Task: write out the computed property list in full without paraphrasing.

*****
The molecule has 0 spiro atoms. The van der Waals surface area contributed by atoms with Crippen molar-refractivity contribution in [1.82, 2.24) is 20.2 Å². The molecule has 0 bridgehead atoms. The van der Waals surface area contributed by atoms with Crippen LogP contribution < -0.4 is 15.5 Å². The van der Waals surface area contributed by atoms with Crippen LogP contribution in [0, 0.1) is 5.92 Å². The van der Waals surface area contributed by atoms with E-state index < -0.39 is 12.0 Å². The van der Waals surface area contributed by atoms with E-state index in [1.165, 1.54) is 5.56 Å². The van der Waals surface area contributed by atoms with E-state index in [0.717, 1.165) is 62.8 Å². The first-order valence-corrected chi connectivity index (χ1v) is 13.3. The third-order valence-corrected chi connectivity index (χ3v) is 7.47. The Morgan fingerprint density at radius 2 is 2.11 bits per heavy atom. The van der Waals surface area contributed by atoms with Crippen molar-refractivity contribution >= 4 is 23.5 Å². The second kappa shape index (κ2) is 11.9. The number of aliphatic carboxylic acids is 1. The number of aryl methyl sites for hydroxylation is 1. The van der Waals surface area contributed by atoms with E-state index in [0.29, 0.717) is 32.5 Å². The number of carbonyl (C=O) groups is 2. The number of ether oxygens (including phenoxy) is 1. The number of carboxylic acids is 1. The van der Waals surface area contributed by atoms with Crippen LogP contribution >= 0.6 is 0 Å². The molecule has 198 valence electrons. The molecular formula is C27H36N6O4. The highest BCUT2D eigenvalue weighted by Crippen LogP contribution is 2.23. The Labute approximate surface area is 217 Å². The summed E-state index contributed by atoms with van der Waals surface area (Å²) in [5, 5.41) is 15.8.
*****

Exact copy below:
The molecule has 0 spiro atoms. The van der Waals surface area contributed by atoms with Crippen molar-refractivity contribution in [1.82, 2.24) is 20.2 Å². The molecule has 0 bridgehead atoms. The van der Waals surface area contributed by atoms with Crippen LogP contribution < -0.4 is 15.5 Å². The van der Waals surface area contributed by atoms with Crippen LogP contribution in [0, 0.1) is 5.92 Å². The van der Waals surface area contributed by atoms with E-state index < -0.39 is 12.0 Å². The van der Waals surface area contributed by atoms with E-state index in [1.165, 1.54) is 5.56 Å². The van der Waals surface area contributed by atoms with E-state index in [0.717, 1.165) is 62.8 Å². The first-order valence-corrected chi connectivity index (χ1v) is 13.3. The third-order valence-corrected chi connectivity index (χ3v) is 7.47. The Morgan fingerprint density at radius 2 is 2.11 bits per heavy atom. The van der Waals surface area contributed by atoms with Crippen molar-refractivity contribution >= 4 is 23.5 Å². The second kappa shape index (κ2) is 11.9. The number of aliphatic carboxylic acids is 1. The number of aryl methyl sites for hydroxylation is 1. The van der Waals surface area contributed by atoms with E-state index in [0.29, 0.717) is 32.5 Å². The number of carbonyl (C=O) groups is 2. The number of ether oxygens (including phenoxy) is 1. The number of carboxylic acids is 1. The van der Waals surface area contributed by atoms with Crippen LogP contribution >= 0.6 is 0 Å². The molecule has 198 valence electrons. The molecular formula is C27H36N6O4. The highest BCUT2D eigenvalue weighted by Crippen LogP contribution is 2.23. The Labute approximate surface area is 217 Å². The summed E-state index contributed by atoms with van der Waals surface area (Å²) in [5, 5.41) is 15.8.